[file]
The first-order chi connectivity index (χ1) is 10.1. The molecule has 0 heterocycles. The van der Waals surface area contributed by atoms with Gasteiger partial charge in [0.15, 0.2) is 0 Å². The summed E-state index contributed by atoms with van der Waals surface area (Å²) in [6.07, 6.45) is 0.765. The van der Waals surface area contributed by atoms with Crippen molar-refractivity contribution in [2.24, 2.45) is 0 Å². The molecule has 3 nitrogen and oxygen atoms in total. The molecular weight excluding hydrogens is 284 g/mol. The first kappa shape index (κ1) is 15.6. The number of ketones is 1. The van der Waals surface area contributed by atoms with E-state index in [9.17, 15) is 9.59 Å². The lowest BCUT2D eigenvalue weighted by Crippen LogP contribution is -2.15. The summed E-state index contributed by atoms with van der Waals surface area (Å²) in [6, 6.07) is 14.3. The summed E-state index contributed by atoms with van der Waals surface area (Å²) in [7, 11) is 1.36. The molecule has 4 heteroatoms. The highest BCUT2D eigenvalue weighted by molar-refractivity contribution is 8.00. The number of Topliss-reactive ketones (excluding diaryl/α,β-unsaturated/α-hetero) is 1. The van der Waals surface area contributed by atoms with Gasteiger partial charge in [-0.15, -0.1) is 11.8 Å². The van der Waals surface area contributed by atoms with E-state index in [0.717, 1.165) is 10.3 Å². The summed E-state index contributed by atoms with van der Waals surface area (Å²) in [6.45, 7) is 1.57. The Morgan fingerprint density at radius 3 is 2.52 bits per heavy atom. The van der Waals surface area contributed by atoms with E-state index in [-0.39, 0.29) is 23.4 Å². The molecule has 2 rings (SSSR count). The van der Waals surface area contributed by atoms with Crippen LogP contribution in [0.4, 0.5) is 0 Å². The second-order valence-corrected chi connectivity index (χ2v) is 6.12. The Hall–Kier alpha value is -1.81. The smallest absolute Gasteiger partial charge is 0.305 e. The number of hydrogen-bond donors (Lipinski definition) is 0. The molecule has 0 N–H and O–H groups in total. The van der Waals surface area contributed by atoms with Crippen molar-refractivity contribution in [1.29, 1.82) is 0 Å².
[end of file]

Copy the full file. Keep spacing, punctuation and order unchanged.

The first-order chi connectivity index (χ1) is 10.1. The molecule has 0 heterocycles. The van der Waals surface area contributed by atoms with Gasteiger partial charge in [0.15, 0.2) is 0 Å². The summed E-state index contributed by atoms with van der Waals surface area (Å²) in [6.07, 6.45) is 0.765. The van der Waals surface area contributed by atoms with Crippen molar-refractivity contribution in [2.24, 2.45) is 0 Å². The molecule has 3 nitrogen and oxygen atoms in total. The molecular weight excluding hydrogens is 284 g/mol. The first kappa shape index (κ1) is 15.6. The number of ketones is 1. The van der Waals surface area contributed by atoms with E-state index in [9.17, 15) is 9.59 Å². The lowest BCUT2D eigenvalue weighted by Crippen LogP contribution is -2.15. The summed E-state index contributed by atoms with van der Waals surface area (Å²) in [6, 6.07) is 14.3. The summed E-state index contributed by atoms with van der Waals surface area (Å²) in [7, 11) is 1.36. The molecule has 4 heteroatoms. The highest BCUT2D eigenvalue weighted by molar-refractivity contribution is 8.00. The number of Topliss-reactive ketones (excluding diaryl/α,β-unsaturated/α-hetero) is 1. The van der Waals surface area contributed by atoms with Gasteiger partial charge in [-0.15, -0.1) is 11.8 Å². The van der Waals surface area contributed by atoms with E-state index in [0.717, 1.165) is 10.3 Å². The summed E-state index contributed by atoms with van der Waals surface area (Å²) in [6.45, 7) is 1.57. The Morgan fingerprint density at radius 3 is 2.52 bits per heavy atom. The van der Waals surface area contributed by atoms with E-state index in [-0.39, 0.29) is 23.4 Å². The molecule has 2 rings (SSSR count). The van der Waals surface area contributed by atoms with Crippen LogP contribution in [0.4, 0.5) is 0 Å². The second-order valence-corrected chi connectivity index (χ2v) is 6.12. The Hall–Kier alpha value is -1.81. The smallest absolute Gasteiger partial charge is 0.305 e. The number of hydrogen-bond donors (Lipinski definition) is 0. The molecule has 0 N–H and O–H groups in total. The van der Waals surface area contributed by atoms with Crippen molar-refractivity contribution in [1.29, 1.82) is 0 Å².